Fuel cells use chemicals to create electricity. They are used, for example, to keep the lights on for astronauts in orbiting space stations. They hold promise in a variety of areas, such as fuel-cell cars. But the high price of catalysts used inside the cells has provided a roadblock to widespread use.
Now, nanoscale research at Stanford University has found a way to reduce the cost.
Multi-walled carbon nanotubes riddled with defects and impurities on the outside could eventually replace some of the expensive platinum catalysts used in fuel cells and metal-air batteries, according to Stanford scientists. Their findings are published in the May 27 online edition of the journal Nature Nanotechnology.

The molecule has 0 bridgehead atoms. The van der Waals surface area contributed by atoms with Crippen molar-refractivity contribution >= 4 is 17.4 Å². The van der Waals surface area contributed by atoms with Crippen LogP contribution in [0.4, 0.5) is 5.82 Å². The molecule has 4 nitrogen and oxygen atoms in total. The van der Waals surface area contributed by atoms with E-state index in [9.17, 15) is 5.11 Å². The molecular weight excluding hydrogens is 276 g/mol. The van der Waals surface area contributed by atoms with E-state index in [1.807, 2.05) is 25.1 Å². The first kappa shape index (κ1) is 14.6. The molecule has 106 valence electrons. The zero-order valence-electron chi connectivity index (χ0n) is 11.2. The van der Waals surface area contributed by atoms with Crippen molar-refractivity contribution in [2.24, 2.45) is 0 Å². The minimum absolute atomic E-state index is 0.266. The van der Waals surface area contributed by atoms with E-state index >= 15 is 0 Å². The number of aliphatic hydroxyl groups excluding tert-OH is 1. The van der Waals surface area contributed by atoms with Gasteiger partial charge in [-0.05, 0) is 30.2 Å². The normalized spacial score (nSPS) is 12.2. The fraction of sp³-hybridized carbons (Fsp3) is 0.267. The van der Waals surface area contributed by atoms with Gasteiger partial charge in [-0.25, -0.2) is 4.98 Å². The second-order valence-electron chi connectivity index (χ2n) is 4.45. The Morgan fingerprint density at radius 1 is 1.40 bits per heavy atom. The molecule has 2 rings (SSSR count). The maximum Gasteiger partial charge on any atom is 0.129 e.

"Platinum is very expensive and thus impractical for large-scale commercialization," said Hongjie Dai, a professor of chemistry at Stanford and co-author of the study. "Developing a low-cost alternative has been a major research goal for several decades."